Impeachment little used against judges
DANIEL A. COTTER
Law Bulletin columnist
Published: March 13, 2017
On March 12, 1804, the House of Representatives voted to impeach Samuel Chase, the ninth U.S. Supreme Court justice.
After a trial before the Senate, Chase was acquitted on March 1, 1805. While Chase was the only Supreme Court justice to be impeached (others have been threatened), a number of other Article III judges have been impeached in our nation’s history. This column takes a look at those judges and the outcomes of their impeachment hearings.
Article III judges and lifetime tenure
Article III of the U.S. Constitution provides that Supreme Court justices and inferior court judges “shall hold their Offices during good Behavior,” which has been interpreted to mean that Article III judges have lifetime tenure.
Impeachment powers of Congress
Article II, Section 4 of the U.S. Constitution provides: “The President, Vice President and all Civil Officers of the United States, shall be removed from Office on Impeachment for, and Conviction of, Treason, Bribery, or other high Crimes and Misdemeanors.”
Although not expressly stated, federal judges fall within the “Civil Officers” label. The U.S. House of Representatives has impeached Article III judges, and the U.S. Senate has convicted some, even in instances where no crimes have been proven.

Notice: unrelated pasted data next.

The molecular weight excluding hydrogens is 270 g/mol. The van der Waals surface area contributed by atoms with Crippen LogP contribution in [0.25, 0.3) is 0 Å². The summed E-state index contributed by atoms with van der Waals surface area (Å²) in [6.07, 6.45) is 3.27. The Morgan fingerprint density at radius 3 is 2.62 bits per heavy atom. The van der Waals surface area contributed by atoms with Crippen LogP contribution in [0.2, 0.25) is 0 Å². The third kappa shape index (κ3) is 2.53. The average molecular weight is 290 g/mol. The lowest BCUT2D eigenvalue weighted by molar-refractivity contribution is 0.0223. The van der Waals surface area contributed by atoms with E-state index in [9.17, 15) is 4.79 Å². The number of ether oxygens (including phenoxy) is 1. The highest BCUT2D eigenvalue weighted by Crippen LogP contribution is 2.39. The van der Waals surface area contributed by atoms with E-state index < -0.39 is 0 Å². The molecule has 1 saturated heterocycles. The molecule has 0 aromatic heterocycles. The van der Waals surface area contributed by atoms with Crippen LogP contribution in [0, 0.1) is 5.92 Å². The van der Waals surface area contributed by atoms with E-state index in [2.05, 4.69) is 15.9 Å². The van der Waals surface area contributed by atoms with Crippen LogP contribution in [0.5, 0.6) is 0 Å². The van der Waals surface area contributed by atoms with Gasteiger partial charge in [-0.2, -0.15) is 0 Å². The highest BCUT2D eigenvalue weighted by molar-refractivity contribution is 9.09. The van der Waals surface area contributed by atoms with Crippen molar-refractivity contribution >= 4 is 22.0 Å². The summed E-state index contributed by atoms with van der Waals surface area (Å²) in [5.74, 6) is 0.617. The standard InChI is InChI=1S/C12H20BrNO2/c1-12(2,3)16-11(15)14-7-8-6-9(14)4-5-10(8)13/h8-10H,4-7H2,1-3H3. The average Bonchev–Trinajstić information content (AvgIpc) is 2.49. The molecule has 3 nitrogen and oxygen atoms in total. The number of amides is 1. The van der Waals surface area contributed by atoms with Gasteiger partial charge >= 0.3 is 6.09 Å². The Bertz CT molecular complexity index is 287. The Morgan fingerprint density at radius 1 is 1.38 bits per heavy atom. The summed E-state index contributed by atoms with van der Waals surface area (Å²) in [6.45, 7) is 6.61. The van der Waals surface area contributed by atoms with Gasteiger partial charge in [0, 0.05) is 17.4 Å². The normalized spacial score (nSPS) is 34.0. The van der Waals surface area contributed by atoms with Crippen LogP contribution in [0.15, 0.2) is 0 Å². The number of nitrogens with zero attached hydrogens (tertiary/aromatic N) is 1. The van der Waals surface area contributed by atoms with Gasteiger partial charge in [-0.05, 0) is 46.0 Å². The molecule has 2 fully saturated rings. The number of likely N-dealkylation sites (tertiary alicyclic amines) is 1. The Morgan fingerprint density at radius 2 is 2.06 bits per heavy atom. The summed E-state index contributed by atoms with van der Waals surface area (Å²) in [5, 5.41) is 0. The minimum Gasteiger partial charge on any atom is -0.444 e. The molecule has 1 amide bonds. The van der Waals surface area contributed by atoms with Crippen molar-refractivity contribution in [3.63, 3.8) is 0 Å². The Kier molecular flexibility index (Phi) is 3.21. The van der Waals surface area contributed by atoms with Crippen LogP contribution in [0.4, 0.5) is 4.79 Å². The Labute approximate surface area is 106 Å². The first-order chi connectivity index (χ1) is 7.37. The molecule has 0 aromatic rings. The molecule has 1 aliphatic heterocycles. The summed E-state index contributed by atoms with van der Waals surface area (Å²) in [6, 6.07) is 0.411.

A total of 15 Article III judges have been impeached. A brief snapshot of each of these follows.
1. John Pickering — 1804 — U.S. District Court for the District of New Hampshire. Pickering was charged with mental instability and intoxication on the bench. Impeached on March 2, 1803, he was convicted on March 12, 1804, and removed from office.
2. Samuel Chase — 1805 — U.S. Supreme Court. To date, Chase was the only Supreme Court justice impeached. Many believe that President Thomas Jefferson urged this action against Chase because the Supreme Court was made up of all Federalist justices, and Jefferson believed the only way to change the court’s composition was to impeach a justice. The articles of impeachment charged Chase with arbitrary and oppressive conduct of trials; he was acquitted by the Senate on March 1, 1805.